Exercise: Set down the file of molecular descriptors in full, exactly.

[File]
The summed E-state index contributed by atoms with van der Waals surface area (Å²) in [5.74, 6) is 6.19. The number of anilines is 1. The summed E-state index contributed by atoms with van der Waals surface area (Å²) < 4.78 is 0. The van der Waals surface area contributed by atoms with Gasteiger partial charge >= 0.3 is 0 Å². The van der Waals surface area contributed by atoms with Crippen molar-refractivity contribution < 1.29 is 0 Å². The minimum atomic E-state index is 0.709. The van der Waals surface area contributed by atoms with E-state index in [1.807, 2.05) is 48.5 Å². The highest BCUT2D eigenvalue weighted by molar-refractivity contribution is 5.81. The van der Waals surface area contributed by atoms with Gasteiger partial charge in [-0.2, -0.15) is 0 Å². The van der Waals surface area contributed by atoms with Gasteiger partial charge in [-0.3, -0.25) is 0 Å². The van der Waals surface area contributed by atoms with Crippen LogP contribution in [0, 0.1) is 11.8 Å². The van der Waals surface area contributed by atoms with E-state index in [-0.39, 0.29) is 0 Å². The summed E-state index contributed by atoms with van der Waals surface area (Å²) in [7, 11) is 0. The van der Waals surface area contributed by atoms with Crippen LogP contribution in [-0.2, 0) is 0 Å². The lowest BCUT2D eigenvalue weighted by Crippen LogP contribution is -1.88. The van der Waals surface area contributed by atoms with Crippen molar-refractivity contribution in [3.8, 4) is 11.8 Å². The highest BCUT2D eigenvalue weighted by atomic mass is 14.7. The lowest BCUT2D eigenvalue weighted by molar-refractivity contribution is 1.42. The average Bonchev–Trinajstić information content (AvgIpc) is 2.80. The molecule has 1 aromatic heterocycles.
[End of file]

The summed E-state index contributed by atoms with van der Waals surface area (Å²) in [5.74, 6) is 6.19. The number of anilines is 1. The summed E-state index contributed by atoms with van der Waals surface area (Å²) < 4.78 is 0. The van der Waals surface area contributed by atoms with Gasteiger partial charge >= 0.3 is 0 Å². The van der Waals surface area contributed by atoms with Crippen molar-refractivity contribution < 1.29 is 0 Å². The minimum atomic E-state index is 0.709. The van der Waals surface area contributed by atoms with E-state index in [1.807, 2.05) is 48.5 Å². The highest BCUT2D eigenvalue weighted by molar-refractivity contribution is 5.81. The van der Waals surface area contributed by atoms with Gasteiger partial charge in [-0.2, -0.15) is 0 Å². The van der Waals surface area contributed by atoms with Gasteiger partial charge in [-0.3, -0.25) is 0 Å². The van der Waals surface area contributed by atoms with Crippen LogP contribution in [0, 0.1) is 11.8 Å². The van der Waals surface area contributed by atoms with E-state index in [-0.39, 0.29) is 0 Å². The summed E-state index contributed by atoms with van der Waals surface area (Å²) in [7, 11) is 0. The van der Waals surface area contributed by atoms with Crippen LogP contribution in [-0.2, 0) is 0 Å². The lowest BCUT2D eigenvalue weighted by Crippen LogP contribution is -1.88. The van der Waals surface area contributed by atoms with Crippen molar-refractivity contribution in [3.8, 4) is 11.8 Å². The highest BCUT2D eigenvalue weighted by atomic mass is 14.7. The lowest BCUT2D eigenvalue weighted by molar-refractivity contribution is 1.42. The average Bonchev–Trinajstić information content (AvgIpc) is 2.80. The molecule has 1 aromatic heterocycles.